JungleDragon is a nature and wildlife community for photographers, travellers and anyone who loves nature. We're genuine, free, ad-free and beautiful.


Hyperthaema sanguineata (Erebidae) Huila, Reserva Merenberg, 2200 m. The oldest private reserve in Colombia. Colombia,Geotagged,Hyperthaema sanguineata,Summer Click/tap to enlarge PromotedSpecies introCountry intro

Hyperthaema sanguineata (Erebidae)

Huila, Reserva Merenberg, 2200 m. The oldest private reserve in Colombia.

    comments (6)

  1. WOW!! Posted one year ago
  2. What a fancy moth! Posted one year ago
  3. Wild! Posted one year ago
  4. I really hurt my eyes with this shot Rodrigo.
    Posted one year ago
  5. Today's Facebook post:

    Many members of our JungleDragon community have a thing for moths. We LOVE them. Why? Because they are awesome! They are not drab (okay, some are) or boring! They are not “ugly butterflies”! These nocturnal, winged wonders are actually some of the most successful creatures on Earth!

    Moth species outnumber butterflies by more than 10 to 1! And, not only is there a huge amount of moths on earth, but they are extraordinarily diverse in color, size, and shape. They are gorgeous!
    Plus, many are beneficial insects—playing a critical role in the biodiversity and functioning of the earth’s ecosystems. Of the approximately 160,000 species of moths, chances are that there are only a couple where you live that eat your clothes. Of course, it is true that some species of moths are major agricultural pests, but those are in the minority.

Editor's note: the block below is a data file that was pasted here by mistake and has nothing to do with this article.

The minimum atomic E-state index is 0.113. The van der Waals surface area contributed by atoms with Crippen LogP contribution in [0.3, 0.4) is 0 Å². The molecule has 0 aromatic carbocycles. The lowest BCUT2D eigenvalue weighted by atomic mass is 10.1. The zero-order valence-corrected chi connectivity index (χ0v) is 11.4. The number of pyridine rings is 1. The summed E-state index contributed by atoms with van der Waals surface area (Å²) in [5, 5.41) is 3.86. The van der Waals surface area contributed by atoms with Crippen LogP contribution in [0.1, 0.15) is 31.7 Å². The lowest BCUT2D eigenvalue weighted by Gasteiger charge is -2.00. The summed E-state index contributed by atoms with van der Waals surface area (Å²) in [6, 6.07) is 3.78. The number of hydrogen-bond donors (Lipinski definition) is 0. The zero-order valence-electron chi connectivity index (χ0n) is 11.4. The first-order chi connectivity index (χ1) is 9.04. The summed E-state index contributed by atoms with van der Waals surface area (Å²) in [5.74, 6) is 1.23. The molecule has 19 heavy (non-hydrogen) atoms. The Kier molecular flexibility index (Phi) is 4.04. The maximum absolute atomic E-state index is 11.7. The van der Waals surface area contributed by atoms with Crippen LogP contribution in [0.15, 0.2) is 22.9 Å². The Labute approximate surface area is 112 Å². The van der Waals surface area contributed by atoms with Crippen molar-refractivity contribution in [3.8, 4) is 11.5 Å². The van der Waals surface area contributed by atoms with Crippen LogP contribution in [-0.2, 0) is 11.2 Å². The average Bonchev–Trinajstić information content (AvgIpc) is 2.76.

Moths are key pollinators and they’re also an important food source for bats and birds. In an attempt to avoid predation, lots of moths are notorious for mimicking other animals: they may look like snakes, wasps, spiders, or even bird poop! Certain moths produce silk. They can actually be “farmed” for it and produce 130 million kilograms of raw silk each year! And, moth larvae are an important source of protein for people in many areas of the world.

    So, in conclusion, moths are awesome. Sadly, they are in decline. Major reasons for their decline include artificial light sources and light pollution. Artificial lights at night mess up the moth’s navigation, which has led to severe declines in moth populations and nocturnal pollination, worldwide. Other factors speeding their demise are climate change, loss of native plants, herbicides, and pesticides. We need deliberate action to prevent their continued decline before we lose even more of that which cannot be reclaimed. #JungleDragon #Moths

    The evidence of JungleDragon’s affinity for moths can easily be seen in our lists! Check them out!

    Magnificent Moths:

    Moths of Colombia…A very active list with most of the 800+ photos provided by Ferdy Christant and Peter Dexter Hoell:

    Moths of Madagascar:

    Moth Week 2020:

    Moth Mugshots (They are CUTE!):

    Moths and Butterflies:


    Posted one year ago
  6. Wonderful!! Posted one year ago

Sign in or Join in order to comment.

''Hyperthaema sanguineata'' is a moth of the subfamily Arctiinae. It was described by Francis Walker in 1865. It is found in Colombia, Ecuador, Peru and Bolivia.

Similar species: Moths And Butterflies
Species identified by Christine Young
View Rodrigo Bernal's profile

By Rodrigo Bernal

All rights reserved
Uploaded Aug 18, 2020. Captured Jul 3, 2019 20:00 in Popayán-La Plata, La Plata, Huila, Colombia.
  • COOLPIX P900
  • f/7.1
  • 10/600s
  • ISO200
  • 13.4mm